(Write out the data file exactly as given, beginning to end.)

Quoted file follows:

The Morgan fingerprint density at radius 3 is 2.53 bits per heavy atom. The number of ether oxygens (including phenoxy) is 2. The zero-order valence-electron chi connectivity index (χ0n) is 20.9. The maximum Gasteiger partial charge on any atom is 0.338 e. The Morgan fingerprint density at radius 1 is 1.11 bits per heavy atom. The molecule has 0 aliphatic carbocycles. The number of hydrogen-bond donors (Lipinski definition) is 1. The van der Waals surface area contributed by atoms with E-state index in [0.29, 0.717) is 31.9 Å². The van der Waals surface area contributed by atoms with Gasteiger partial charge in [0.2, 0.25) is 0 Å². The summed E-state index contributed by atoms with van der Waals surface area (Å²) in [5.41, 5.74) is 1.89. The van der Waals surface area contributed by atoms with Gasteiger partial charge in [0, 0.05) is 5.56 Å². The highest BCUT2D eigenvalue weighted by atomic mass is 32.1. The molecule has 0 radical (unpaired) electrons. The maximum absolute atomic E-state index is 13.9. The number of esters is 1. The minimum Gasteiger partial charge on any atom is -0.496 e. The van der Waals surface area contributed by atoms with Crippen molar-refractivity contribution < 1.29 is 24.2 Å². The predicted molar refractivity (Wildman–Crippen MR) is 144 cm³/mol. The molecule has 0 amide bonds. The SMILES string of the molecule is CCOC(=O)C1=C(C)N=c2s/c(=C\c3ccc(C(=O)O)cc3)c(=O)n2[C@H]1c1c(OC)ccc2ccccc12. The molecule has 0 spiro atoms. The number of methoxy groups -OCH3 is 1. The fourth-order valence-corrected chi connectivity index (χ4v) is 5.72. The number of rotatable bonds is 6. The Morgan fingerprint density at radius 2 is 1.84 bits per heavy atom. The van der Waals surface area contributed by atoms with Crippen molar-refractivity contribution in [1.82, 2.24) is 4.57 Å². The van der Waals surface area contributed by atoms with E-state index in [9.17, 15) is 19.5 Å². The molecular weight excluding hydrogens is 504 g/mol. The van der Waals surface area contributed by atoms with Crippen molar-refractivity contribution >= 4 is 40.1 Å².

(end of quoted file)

The Morgan fingerprint density at radius 3 is 2.53 bits per heavy atom. The number of ether oxygens (including phenoxy) is 2. The zero-order valence-electron chi connectivity index (χ0n) is 20.9. The maximum Gasteiger partial charge on any atom is 0.338 e. The Morgan fingerprint density at radius 1 is 1.11 bits per heavy atom. The molecule has 0 aliphatic carbocycles. The number of hydrogen-bond donors (Lipinski definition) is 1. The van der Waals surface area contributed by atoms with E-state index in [0.29, 0.717) is 31.9 Å². The van der Waals surface area contributed by atoms with Gasteiger partial charge in [0.2, 0.25) is 0 Å². The summed E-state index contributed by atoms with van der Waals surface area (Å²) in [5.41, 5.74) is 1.89. The van der Waals surface area contributed by atoms with Gasteiger partial charge in [0, 0.05) is 5.56 Å². The highest BCUT2D eigenvalue weighted by atomic mass is 32.1. The molecule has 0 radical (unpaired) electrons. The maximum absolute atomic E-state index is 13.9. The number of esters is 1. The minimum Gasteiger partial charge on any atom is -0.496 e. The van der Waals surface area contributed by atoms with Crippen molar-refractivity contribution < 1.29 is 24.2 Å². The predicted molar refractivity (Wildman–Crippen MR) is 144 cm³/mol. The molecule has 0 amide bonds. The SMILES string of the molecule is CCOC(=O)C1=C(C)N=c2s/c(=C\c3ccc(C(=O)O)cc3)c(=O)n2[C@H]1c1c(OC)ccc2ccccc12. The molecule has 0 spiro atoms. The number of methoxy groups -OCH3 is 1. The fourth-order valence-corrected chi connectivity index (χ4v) is 5.72. The number of rotatable bonds is 6. The Morgan fingerprint density at radius 2 is 1.84 bits per heavy atom. The van der Waals surface area contributed by atoms with Crippen molar-refractivity contribution in [1.82, 2.24) is 4.57 Å². The van der Waals surface area contributed by atoms with E-state index in [9.17, 15) is 19.5 Å². The molecular weight excluding hydrogens is 504 g/mol. The van der Waals surface area contributed by atoms with Crippen molar-refractivity contribution >= 4 is 40.1 Å².